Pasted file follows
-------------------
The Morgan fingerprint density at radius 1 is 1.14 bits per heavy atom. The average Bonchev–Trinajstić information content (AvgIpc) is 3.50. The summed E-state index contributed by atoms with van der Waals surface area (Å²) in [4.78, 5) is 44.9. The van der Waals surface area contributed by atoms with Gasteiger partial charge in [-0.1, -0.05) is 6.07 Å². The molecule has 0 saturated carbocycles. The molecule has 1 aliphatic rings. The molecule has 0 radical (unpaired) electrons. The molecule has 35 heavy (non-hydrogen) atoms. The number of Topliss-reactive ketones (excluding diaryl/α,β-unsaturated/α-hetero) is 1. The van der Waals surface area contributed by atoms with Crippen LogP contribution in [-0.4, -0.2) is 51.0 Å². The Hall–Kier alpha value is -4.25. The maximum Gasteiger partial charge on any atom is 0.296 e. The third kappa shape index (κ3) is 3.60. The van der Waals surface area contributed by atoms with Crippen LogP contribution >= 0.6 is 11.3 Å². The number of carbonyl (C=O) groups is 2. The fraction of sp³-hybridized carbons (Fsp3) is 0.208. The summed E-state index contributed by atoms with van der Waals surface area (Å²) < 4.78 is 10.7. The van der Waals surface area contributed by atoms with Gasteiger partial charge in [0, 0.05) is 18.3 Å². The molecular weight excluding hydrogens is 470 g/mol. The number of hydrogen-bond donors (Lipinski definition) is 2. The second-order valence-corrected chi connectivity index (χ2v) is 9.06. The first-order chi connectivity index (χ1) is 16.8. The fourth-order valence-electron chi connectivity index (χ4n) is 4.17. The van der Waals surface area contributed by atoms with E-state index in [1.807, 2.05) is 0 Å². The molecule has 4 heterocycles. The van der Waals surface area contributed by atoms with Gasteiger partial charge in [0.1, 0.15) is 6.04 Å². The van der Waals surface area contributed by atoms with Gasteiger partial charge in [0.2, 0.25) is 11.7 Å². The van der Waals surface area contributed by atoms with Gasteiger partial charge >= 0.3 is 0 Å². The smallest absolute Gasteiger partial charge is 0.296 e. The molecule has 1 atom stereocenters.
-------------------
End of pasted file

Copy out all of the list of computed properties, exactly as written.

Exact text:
The Morgan fingerprint density at radius 1 is 1.14 bits per heavy atom. The average Bonchev–Trinajstić information content (AvgIpc) is 3.50. The summed E-state index contributed by atoms with van der Waals surface area (Å²) in [4.78, 5) is 44.9. The van der Waals surface area contributed by atoms with Gasteiger partial charge in [-0.1, -0.05) is 6.07 Å². The molecule has 0 saturated carbocycles. The molecule has 1 aliphatic rings. The molecule has 0 radical (unpaired) electrons. The molecule has 35 heavy (non-hydrogen) atoms. The number of Topliss-reactive ketones (excluding diaryl/α,β-unsaturated/α-hetero) is 1. The van der Waals surface area contributed by atoms with Crippen LogP contribution in [-0.4, -0.2) is 51.0 Å². The Hall–Kier alpha value is -4.25. The maximum Gasteiger partial charge on any atom is 0.296 e. The third kappa shape index (κ3) is 3.60. The van der Waals surface area contributed by atoms with Crippen LogP contribution >= 0.6 is 11.3 Å². The number of carbonyl (C=O) groups is 2. The fraction of sp³-hybridized carbons (Fsp3) is 0.208. The summed E-state index contributed by atoms with van der Waals surface area (Å²) < 4.78 is 10.7. The van der Waals surface area contributed by atoms with Gasteiger partial charge in [0, 0.05) is 18.3 Å². The molecular weight excluding hydrogens is 470 g/mol. The number of hydrogen-bond donors (Lipinski definition) is 2. The second-order valence-corrected chi connectivity index (χ2v) is 9.06. The first-order chi connectivity index (χ1) is 16.8. The fourth-order valence-electron chi connectivity index (χ4n) is 4.17. The van der Waals surface area contributed by atoms with E-state index in [1.807, 2.05) is 0 Å². The molecule has 4 heterocycles. The van der Waals surface area contributed by atoms with Gasteiger partial charge in [0.1, 0.15) is 6.04 Å². The van der Waals surface area contributed by atoms with Gasteiger partial charge in [0.2, 0.25) is 11.7 Å². The van der Waals surface area contributed by atoms with Gasteiger partial charge >= 0.3 is 0 Å². The smallest absolute Gasteiger partial charge is 0.296 e. The molecule has 1 atom stereocenters.